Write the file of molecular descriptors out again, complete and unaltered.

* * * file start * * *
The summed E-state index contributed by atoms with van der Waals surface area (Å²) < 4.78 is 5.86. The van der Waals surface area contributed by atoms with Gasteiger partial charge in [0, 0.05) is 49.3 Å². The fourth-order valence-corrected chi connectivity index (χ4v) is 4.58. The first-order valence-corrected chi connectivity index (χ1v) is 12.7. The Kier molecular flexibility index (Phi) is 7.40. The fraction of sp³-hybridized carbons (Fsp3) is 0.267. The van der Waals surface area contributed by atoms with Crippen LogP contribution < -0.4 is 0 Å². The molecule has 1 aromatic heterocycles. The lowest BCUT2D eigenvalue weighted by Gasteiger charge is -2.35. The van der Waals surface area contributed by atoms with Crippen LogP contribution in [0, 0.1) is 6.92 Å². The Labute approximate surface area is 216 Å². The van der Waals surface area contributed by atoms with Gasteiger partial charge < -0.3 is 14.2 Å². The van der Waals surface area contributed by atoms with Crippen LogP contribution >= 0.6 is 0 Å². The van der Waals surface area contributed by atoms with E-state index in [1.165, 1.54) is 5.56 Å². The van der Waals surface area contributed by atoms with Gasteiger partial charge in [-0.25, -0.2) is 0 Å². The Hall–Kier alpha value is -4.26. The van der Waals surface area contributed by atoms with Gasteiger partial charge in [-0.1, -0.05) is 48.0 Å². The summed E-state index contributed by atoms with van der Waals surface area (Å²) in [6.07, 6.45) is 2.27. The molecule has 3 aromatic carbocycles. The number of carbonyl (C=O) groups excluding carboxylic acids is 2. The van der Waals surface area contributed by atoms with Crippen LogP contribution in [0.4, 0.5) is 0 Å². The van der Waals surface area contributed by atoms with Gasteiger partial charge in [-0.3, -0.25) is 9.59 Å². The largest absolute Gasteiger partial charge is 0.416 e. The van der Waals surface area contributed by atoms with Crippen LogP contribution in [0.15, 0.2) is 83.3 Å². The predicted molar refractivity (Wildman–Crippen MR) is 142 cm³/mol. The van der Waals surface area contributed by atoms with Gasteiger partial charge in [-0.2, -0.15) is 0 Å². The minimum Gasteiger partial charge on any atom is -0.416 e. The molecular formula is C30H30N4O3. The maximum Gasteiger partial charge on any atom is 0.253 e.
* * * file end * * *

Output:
The summed E-state index contributed by atoms with van der Waals surface area (Å²) < 4.78 is 5.86. The van der Waals surface area contributed by atoms with Gasteiger partial charge in [0, 0.05) is 49.3 Å². The fourth-order valence-corrected chi connectivity index (χ4v) is 4.58. The first-order valence-corrected chi connectivity index (χ1v) is 12.7. The Kier molecular flexibility index (Phi) is 7.40. The fraction of sp³-hybridized carbons (Fsp3) is 0.267. The van der Waals surface area contributed by atoms with Crippen LogP contribution < -0.4 is 0 Å². The molecule has 1 aromatic heterocycles. The lowest BCUT2D eigenvalue weighted by Gasteiger charge is -2.35. The van der Waals surface area contributed by atoms with Crippen LogP contribution in [0, 0.1) is 6.92 Å². The Labute approximate surface area is 216 Å². The van der Waals surface area contributed by atoms with Gasteiger partial charge < -0.3 is 14.2 Å². The van der Waals surface area contributed by atoms with Crippen LogP contribution >= 0.6 is 0 Å². The van der Waals surface area contributed by atoms with E-state index in [1.165, 1.54) is 5.56 Å². The van der Waals surface area contributed by atoms with Gasteiger partial charge in [-0.25, -0.2) is 0 Å². The Hall–Kier alpha value is -4.26. The van der Waals surface area contributed by atoms with Gasteiger partial charge in [-0.1, -0.05) is 48.0 Å². The summed E-state index contributed by atoms with van der Waals surface area (Å²) in [6.07, 6.45) is 2.27. The molecule has 3 aromatic carbocycles. The number of carbonyl (C=O) groups excluding carboxylic acids is 2. The van der Waals surface area contributed by atoms with Crippen LogP contribution in [0.4, 0.5) is 0 Å². The van der Waals surface area contributed by atoms with Gasteiger partial charge in [-0.3, -0.25) is 9.59 Å². The largest absolute Gasteiger partial charge is 0.416 e. The van der Waals surface area contributed by atoms with Crippen LogP contribution in [0.15, 0.2) is 83.3 Å². The predicted molar refractivity (Wildman–Crippen MR) is 142 cm³/mol. The van der Waals surface area contributed by atoms with Gasteiger partial charge in [-0.2, -0.15) is 0 Å². The minimum Gasteiger partial charge on any atom is -0.416 e. The molecular formula is C30H30N4O3. The maximum Gasteiger partial charge on any atom is 0.253 e.